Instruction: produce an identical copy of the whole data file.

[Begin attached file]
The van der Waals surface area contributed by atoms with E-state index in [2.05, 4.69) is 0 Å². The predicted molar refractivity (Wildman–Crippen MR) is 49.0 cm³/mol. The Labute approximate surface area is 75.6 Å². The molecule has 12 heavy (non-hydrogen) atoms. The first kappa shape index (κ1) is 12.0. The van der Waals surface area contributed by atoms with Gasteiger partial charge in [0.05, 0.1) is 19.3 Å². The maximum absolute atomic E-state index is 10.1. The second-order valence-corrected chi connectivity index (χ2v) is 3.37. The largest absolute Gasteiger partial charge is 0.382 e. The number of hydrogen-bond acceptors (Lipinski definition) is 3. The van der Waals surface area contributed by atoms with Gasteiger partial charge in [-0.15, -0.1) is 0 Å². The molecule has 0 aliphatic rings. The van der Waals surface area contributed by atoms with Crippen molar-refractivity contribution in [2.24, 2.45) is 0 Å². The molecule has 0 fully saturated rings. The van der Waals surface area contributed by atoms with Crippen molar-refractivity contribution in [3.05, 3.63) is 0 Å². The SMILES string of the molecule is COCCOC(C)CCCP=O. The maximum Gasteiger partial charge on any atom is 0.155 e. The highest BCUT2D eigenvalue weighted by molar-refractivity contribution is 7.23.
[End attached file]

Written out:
The van der Waals surface area contributed by atoms with E-state index in [2.05, 4.69) is 0 Å². The predicted molar refractivity (Wildman–Crippen MR) is 49.0 cm³/mol. The Labute approximate surface area is 75.6 Å². The molecule has 12 heavy (non-hydrogen) atoms. The first kappa shape index (κ1) is 12.0. The van der Waals surface area contributed by atoms with Gasteiger partial charge in [0.05, 0.1) is 19.3 Å². The maximum absolute atomic E-state index is 10.1. The second-order valence-corrected chi connectivity index (χ2v) is 3.37. The largest absolute Gasteiger partial charge is 0.382 e. The number of hydrogen-bond acceptors (Lipinski definition) is 3. The van der Waals surface area contributed by atoms with Gasteiger partial charge in [-0.15, -0.1) is 0 Å². The molecule has 0 aliphatic rings. The van der Waals surface area contributed by atoms with Crippen molar-refractivity contribution in [2.24, 2.45) is 0 Å². The molecule has 0 fully saturated rings. The van der Waals surface area contributed by atoms with Crippen molar-refractivity contribution in [3.05, 3.63) is 0 Å². The SMILES string of the molecule is COCCOC(C)CCCP=O. The maximum Gasteiger partial charge on any atom is 0.155 e. The highest BCUT2D eigenvalue weighted by molar-refractivity contribution is 7.23.